Fridays at 11:00 pm
Enjoy these rebroadcasts of the late great oral historian Studs Terkel’s longstanding interview program on WFMT.
For 45 years (1952-1997), WFMT was home to Pulitzer Prize-winning author Studs Terkel, who operated from a tiny room overstuffed with papers, books, and an antique typewriter. Studs’s career – and everything cultural – unfolded before our eyes. Over the years, the guests on his daily radio show ranged from ordinary Chicagoans to international figures: political leaders, writers, performers, social activists, and labor organizers. Covering wide-ranging topics, Studs was remarkable in his depth of knowledge and in his ability to get others to open up and talk. Most of all, he modeled a quality that became his job title at WFMT: Free Spirit.
In his 45 years on WFMT radio, Studs Terkel talked to the 20th century’s most interesting people. Browse our growing archive of more than 1,200 programs in the Studs Terkel Radio Archive.
Arditti Quartet (3/7/1988)
Studs Terkel often welcomed musical guests to WFMT’s studios. On a Spring day in 1988, the English contemporary classical ensemble, the Arditti Quartet, spoke with Studs about their career as champions of new music.
Mel Brooks (12/10/1970)
Mel Brooks, one of the nimblest of wits, was Studs Terkel’s guest in 1970 shortly after the release of his film, The Twelve Chairs. The iconic American filmmaker, comedian, actor, writer, and composer was born on June 28, 1926.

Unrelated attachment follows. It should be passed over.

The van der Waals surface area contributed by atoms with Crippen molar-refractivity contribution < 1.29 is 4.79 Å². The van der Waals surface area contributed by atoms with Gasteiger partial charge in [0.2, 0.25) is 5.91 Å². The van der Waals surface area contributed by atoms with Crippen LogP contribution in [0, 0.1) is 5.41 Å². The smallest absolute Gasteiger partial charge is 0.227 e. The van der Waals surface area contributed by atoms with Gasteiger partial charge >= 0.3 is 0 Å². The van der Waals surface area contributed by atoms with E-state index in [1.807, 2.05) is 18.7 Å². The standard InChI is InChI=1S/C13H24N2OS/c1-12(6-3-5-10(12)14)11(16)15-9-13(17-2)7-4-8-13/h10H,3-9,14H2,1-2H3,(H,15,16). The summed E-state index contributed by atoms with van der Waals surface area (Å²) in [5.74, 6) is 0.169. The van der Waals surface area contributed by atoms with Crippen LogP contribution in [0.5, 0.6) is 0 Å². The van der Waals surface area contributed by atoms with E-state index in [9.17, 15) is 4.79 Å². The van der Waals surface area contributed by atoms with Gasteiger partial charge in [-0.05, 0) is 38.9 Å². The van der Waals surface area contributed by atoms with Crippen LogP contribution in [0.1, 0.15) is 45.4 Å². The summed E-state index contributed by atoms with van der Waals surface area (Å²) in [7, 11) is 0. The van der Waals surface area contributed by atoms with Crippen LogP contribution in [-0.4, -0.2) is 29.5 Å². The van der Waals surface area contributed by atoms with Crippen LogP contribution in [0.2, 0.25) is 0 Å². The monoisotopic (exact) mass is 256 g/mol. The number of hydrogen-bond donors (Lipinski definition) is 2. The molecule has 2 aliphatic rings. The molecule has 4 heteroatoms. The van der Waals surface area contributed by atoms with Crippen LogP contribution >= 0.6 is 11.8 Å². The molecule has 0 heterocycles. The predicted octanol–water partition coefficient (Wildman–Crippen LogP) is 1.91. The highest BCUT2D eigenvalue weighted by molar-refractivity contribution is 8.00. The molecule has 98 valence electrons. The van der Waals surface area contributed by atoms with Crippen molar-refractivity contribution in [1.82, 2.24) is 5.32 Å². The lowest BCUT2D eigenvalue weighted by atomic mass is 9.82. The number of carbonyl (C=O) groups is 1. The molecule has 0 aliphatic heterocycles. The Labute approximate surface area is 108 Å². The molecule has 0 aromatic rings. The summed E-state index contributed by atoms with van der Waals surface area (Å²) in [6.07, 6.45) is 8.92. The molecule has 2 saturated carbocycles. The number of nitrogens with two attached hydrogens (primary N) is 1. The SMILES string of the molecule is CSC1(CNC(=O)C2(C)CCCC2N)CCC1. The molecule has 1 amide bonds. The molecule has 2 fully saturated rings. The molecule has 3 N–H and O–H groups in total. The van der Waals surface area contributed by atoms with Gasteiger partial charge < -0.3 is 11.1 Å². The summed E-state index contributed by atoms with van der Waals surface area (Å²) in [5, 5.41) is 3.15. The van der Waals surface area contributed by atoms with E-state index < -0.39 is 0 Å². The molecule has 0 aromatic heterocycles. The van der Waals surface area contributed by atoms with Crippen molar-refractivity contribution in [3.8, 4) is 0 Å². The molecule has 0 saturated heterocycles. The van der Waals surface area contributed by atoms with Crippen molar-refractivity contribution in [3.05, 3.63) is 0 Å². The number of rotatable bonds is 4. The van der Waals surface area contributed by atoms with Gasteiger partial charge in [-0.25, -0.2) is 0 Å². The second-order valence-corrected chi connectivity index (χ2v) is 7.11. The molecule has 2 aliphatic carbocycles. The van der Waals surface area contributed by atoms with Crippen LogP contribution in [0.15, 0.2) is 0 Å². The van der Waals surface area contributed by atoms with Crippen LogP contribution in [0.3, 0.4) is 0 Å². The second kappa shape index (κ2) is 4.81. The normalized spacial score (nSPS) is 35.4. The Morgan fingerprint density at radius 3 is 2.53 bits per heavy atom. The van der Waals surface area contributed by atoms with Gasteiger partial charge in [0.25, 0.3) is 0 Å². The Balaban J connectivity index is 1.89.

Fouth of July (7/3/1972)
Celebrating America’s birthday through words and music, this is Studs Terkel’s Independence Day broadcast from July 3, 1972.
Alec N’kata (8/11/1959)
In this musical hour from 1959, Alec N’kata shares folk songs of central Africa with Studs Terkel.
Darol Anger (11/14/1989)
The American fiddler, composer, and co-founder of the Turtle Island Quartet, Darol Anger, was Studs Terkel’s guest for a musical hour in 1989.
Emerson String Quartet (8/31/1989)
The Emerson String Quartet has maintained its stature as one of the world’s premier chamber music ensembles for more than four decades. In 1989, violinists Eugene Drucker and Philip Setzer, violist Lawrence Dutton, and cellist David Finckel dropped by WFMT’s studios to talk with Studs Terkel.
Hiroshima? Overkill and Megalove (8/20/1963)
Tonight, an annual WFMT tradition dating back many decades. Its one of the many radio plays Studs Terkel created partnership with announcer and engineer Jim Unrath. They based the program on Norman Corwin’s prose poem, Overkill and Megalove, a response to the bombing of Hiroshima that deals with the madness of war that leads to the obliteration of the human ...